Muscle is the largest organ that accounts for 40% of body mass and plays an essential role in maintaining our lives. Muscle tissue is notable for its unique ability for spontaneous regeneration. However, in serious injuries such as those sustained in car accidents or tumor resection which results in a volumetric muscle loss (VML), the muscle's ability to recover is greatly diminished. Currently, VML treatments comprise surgical interventions with autologous muscle flaps or grafts accompanied by physical therapy. However, surgical procedures often lead to a reduced muscular function, and in some cases result in a complete graft failure. Thus, there is a demand for additional therapeutic options to improve muscle loss recovery.
A promising strategy to improve the functional capacity of the damaged muscle is to induce de novo regeneration of skeletal muscle via the integration of transplanted cells. Diverse types of cells, including satellite cells (muscle stem cells), myoblasts, and mesenchymal stem cells, have been used to treat muscle loss. However, invasive muscle biopsies, poor cell availability, and limited long-term maintenance impede clinical translation, where millions to billions of mature cells may be needed to provide therapeutic benefits.
Another important issue is controlling the three-dimensional microenvironment at the injury site to ensure that the transplanted cells properly differentiate into muscle tissues with desirable structures. A variety of natural and synthetic biomaterials have been used to enhance the survival and maturation of transplanted cells while recruiting host cells for muscle regeneration. However, there are unsolved, long-lasting dilemmas in tissue scaffold development. Natural scaffolds exhibit high cell recognition and cell binding affinity, but often fail to provide mechanical robustness in large lesions or load-bearing tissues that require long-term mechanical support. In contrast, synthetic scaffolds provide a precisely engineered alternative with tunable mechanical and physical properties, as well as tailored structures and biochemical compositions, but are often hampered by lack of cell recruitment and poor integration with host tissue.
To overcome these challenges, a research team at the Center for Nanomedicine within the Institute for Basic Science (IBS) in Seoul, South Korea, Yonsei University, and the Massachusetts Institute of Technology (MIT) devised a novel protocol for artificial muscle regeneration. The team achieved effective treatment of VML in a mouse model by employing direct cell reprogramming technology in combination with a natural-synthetic hybrid scaffold.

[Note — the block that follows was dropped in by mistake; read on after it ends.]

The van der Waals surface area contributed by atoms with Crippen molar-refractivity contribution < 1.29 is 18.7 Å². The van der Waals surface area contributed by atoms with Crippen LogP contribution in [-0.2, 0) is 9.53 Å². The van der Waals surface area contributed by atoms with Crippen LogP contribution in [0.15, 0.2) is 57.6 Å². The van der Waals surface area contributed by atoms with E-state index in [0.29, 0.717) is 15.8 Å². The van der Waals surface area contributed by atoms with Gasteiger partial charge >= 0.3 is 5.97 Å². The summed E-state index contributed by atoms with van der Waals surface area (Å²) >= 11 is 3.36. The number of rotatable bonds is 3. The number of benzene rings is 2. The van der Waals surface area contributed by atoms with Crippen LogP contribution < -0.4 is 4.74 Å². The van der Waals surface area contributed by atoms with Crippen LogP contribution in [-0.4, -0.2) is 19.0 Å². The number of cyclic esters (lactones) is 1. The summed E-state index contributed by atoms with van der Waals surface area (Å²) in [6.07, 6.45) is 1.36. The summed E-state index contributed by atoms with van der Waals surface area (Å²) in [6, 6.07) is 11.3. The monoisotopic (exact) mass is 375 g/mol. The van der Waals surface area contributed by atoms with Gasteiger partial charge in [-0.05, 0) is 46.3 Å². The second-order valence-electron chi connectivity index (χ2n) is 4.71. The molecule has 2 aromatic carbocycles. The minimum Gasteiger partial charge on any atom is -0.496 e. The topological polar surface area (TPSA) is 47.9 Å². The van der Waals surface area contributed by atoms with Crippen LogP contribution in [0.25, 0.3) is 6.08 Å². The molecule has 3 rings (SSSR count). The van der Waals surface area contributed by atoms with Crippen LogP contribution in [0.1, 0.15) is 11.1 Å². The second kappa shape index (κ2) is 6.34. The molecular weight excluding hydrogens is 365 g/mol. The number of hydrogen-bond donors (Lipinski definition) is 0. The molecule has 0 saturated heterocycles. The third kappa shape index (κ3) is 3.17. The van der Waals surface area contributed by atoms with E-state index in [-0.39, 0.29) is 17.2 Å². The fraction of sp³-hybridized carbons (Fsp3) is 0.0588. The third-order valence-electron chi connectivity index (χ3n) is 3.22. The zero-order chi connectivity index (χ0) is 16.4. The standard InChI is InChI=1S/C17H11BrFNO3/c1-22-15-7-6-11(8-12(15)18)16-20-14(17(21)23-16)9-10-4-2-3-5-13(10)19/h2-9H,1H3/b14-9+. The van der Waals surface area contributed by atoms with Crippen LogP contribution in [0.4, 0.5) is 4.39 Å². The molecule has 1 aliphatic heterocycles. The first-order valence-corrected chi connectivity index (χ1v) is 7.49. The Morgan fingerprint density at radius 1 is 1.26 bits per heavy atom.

Direct cell reprogramming, also called direct conversion, is an efficient strategy that provides effective cell therapy because it allows the rapid generation of patient-specific target cells using autologous cells from the tissue biopsy. Fibroblasts are the cells that are commonly found within the connective tissues, and they are extensively involved in wound healing. As the fibroblasts are not terminally differentiated cells, it is possible to turn them into induced myogenic progenitor cells (iMPCs) using several different transcription factors. Herein, this strategy was applied to provide iMPC for muscle tissue engineering.
In order to provide structural support for the proliferating muscle cells, polycaprolactone (PCL), was chosen as a material for the fabrication of a porous scaffold due to its high biocompatibility. While salt-leaching is a widely used method to create porous materials, it is mostly limited to producing closed porous structures. To overcome this limitation, the researchers augmented the conventional salt leaching method with thermal drawing to produce customized PCL fiber scaffolds. This technique facilitated high-throughput fabrication of porous fibers with controlled stiffness, porosity, and dimensions that enable precise tailoring of the scaffolds to the injury sites.
However, the synthetic PCL fiber scaffolds alone do not provide optimal biochemical and local mechanical cues that mimic muscle-specific microenvironment. Hence the construction of a hybrid scaffold was completed through the incorporation of decellularized muscle extracellular matrix (MEM) hydrogel into the PCL structure. Currently, MEM is one of the most widely used natural biomaterials for the treatment of VML in clinical practice. Thus, the researchers believe that hybrid scaffolds engineered with MEM have a huge potential in clinical applications.
The resultant bioengineered muscle fiber constructs showed mechanical stiffness similar to that of muscle tissues and exhibited enhanced muscle differentiation and elongated muscle alignment in vitro. Furthermore, implantation of bioengineered muscle constructs in the VML mouse model not only promoted muscle regeneration with increased innervation and angiogenesis but also facilitated the functional recovery of damaged muscles. The research team notes: "The hybrid muscle construct might have guided the responses of exogenously added reprogrammed muscle cells and infiltrating host cell populations to enhance functional muscle regeneration by orchestrating differentiation, paracrine effect, and constructive tissue remodeling."
Prof. CHO Seung-Woo from the IBS Center for Nanomedicine and Yonsei University College of Life Science and Biotechnology who led this study notes: "Further studies are required to elucidate the mechanisms of muscle regeneration by our hybrid constructs and to empower the clinical translation of cell-instructive delivery platforms."
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